Next, the research team overexpressed FOXO1 in CAR-T cells, which activated memory-related genes and enhanced the CAR-T cells’ ability to persist and resist cancer in animal models. In contrast, when another memory-promoting factor TCF1 (encoded by the TCF7 gene) was overexpressed, there was no improvement in CAR-T cell activity, suggesting that FOXO1 plays a more unique role in promoting T cell longevity.

Importantly, the research team analyzed patients receiving CAR-T cell therapy or TIL therapy and found that FOXO1 activity correlates with positive clinical outcomes. This underscores the clinical relevance of FOXO1 in cancer immunotherapy.

In summary, this study demonstrates that overexpression of FOXO1 can increase the anti-tumor activity of human CAR-T cell therapy and highlights memory reprogramming as a broadly applicable method to optimize the status of therapeutic T cells.

The research team likened CAR-T cells to light bulbs, which often become exhausted due to fatigue and poor persistence, much like a light bulb running out of power. This study shows that a transcription factor called FOXO1 helps maintain CAR-T cell vitality by activating genes that resist fatigue, promote persistence, and enhance CAR-T cell anti-tumor activity, akin to re-energizing a light bulb.

The second paper from the University of Melbourne, titled “FOXO1 enhances CAR T cell stemness, metabolic fitness, and efficacy,” arrived at the same conclusion through different methods. The team was originally studying the effects of IL-15 on CAR-T cell therapy, as IL-15 has been used in some clinical trials in combination with CAR-T cell therapy. They found that IL-15 helps transform T cells into a stem cell-like state. However, this may also cause CAR-T cells to stall in this state rather than mature to combat cancer.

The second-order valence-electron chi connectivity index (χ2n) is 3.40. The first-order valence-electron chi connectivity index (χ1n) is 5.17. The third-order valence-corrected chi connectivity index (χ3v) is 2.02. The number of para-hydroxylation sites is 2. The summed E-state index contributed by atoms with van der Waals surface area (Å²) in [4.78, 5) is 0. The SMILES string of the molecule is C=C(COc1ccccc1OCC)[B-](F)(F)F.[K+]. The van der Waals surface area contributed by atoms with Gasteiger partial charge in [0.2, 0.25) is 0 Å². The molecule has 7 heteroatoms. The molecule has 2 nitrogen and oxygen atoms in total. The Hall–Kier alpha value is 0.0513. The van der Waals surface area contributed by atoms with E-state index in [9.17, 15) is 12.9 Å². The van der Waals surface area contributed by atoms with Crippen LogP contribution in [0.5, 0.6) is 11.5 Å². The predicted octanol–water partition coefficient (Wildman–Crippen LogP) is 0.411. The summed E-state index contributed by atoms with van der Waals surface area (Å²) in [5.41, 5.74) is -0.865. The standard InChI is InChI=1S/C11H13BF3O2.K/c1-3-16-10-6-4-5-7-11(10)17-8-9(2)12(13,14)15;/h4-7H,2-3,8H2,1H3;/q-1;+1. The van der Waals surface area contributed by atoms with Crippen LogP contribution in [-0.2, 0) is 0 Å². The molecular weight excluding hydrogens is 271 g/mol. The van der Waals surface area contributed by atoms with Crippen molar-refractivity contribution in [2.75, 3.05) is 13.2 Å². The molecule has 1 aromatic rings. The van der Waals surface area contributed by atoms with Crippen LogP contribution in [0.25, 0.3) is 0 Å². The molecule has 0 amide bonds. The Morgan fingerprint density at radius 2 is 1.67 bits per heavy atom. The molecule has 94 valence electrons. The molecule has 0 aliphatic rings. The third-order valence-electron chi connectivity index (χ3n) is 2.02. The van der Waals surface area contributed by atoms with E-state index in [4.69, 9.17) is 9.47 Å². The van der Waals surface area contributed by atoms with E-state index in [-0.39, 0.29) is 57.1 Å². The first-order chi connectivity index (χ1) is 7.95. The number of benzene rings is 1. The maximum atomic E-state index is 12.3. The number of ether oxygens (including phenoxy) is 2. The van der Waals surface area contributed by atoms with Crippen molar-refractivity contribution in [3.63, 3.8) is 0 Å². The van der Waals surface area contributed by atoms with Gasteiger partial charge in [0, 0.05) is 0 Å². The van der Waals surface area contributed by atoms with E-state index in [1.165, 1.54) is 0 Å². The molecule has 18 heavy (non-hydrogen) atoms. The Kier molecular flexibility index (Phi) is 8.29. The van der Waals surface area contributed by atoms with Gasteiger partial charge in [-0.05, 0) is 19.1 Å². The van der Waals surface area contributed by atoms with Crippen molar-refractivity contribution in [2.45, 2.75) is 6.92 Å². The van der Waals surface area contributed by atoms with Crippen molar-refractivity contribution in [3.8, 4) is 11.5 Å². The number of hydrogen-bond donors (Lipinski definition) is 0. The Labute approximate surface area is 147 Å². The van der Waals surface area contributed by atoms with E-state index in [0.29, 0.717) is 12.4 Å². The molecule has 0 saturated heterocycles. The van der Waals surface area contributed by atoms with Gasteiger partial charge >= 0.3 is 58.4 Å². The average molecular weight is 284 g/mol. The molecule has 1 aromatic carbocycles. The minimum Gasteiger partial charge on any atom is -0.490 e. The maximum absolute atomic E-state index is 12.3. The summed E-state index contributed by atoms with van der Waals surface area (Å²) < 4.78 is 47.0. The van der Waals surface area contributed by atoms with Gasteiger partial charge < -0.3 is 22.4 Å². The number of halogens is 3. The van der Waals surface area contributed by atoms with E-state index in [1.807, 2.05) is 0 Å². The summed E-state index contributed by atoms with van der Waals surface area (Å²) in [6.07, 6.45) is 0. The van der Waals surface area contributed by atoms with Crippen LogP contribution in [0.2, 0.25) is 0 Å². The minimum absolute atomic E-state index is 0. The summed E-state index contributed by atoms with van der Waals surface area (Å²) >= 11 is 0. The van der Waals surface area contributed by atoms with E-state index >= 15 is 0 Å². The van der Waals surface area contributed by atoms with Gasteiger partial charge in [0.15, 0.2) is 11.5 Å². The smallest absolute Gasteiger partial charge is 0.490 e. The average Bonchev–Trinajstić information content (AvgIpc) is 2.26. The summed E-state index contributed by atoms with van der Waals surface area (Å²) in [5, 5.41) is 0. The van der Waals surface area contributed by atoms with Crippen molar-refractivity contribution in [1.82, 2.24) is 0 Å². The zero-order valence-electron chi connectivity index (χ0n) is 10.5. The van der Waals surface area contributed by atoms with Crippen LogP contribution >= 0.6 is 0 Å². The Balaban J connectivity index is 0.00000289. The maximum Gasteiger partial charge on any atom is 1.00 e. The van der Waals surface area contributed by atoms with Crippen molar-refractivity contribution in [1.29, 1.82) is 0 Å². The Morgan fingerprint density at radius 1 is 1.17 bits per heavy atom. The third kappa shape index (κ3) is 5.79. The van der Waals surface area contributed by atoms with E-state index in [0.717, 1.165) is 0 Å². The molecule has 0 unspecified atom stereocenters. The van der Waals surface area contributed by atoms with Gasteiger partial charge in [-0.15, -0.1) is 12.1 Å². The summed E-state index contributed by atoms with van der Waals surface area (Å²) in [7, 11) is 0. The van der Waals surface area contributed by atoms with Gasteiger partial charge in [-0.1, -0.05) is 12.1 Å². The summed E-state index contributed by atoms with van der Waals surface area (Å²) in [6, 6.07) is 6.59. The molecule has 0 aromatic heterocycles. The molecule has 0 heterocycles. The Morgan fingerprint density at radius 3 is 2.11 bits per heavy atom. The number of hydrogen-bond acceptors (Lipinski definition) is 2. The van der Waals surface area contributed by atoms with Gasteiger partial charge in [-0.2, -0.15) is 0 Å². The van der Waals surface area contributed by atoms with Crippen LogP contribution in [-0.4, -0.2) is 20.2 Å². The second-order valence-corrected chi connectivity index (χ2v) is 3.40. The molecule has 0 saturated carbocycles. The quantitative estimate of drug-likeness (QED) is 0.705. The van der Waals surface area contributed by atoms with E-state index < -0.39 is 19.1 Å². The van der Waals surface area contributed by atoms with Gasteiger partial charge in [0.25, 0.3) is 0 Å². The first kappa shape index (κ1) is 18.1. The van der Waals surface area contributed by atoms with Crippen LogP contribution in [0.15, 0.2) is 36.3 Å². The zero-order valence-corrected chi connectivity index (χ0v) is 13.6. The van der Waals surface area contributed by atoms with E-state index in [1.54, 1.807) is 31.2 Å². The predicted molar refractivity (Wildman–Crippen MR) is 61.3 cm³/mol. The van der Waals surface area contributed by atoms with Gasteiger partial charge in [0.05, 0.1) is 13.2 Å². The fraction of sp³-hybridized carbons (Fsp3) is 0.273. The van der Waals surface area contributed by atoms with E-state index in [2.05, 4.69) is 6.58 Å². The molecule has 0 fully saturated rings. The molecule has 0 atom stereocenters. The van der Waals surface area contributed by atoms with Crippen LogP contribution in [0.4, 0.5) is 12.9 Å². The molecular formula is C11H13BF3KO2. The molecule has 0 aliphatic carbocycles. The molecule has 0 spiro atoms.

The team further analyzed the gene expression in CAR-T cells under the influence of IL-15 and found that IL-15 activates FOXO1-related genes. Based on this finding, they modified CAR-T cells to overexpress FOXO1, which made the CAR-T cells more like stem cells but able to mature and fight cancer, and less prone to exhaustion, able to persist longer in mice.

The team stated that validating CAR-T cell therapy with overexpressed FOXO1 in cancer patients might be relatively simple. They have already begun discussions with clinical researchers, and such a clinical trial could start within two years.

Additionally, on April 9, 2024, a team led by Professor Wang Shixuan from Tongji Hospital affiliated with Tongji Medical College of Huazhong University of Science and Technology published a research paper titled “Spatiotemporal transcriptomic changes of human ovarian aging and the regulatory role of FOXP1” in Nature Aging.

The study found that FOXP1 is a core protective factor for ovarian aging, which declines with age. This discovery provides valuable insights into the mechanism of human ovarian aging and potential therapeutic targets.

Links to the papers:

https://www.nature.com/articles/s41586-024-07300-8

https://www.nature.com/articles/s41586-024-07242-1

https://www.nature.com/articles/s43587-024-00607-1

Transcription factor FOXO1 enhances CAR-T cell anti-cancer activity and prolongs its lifespan

(source:internet, reference only)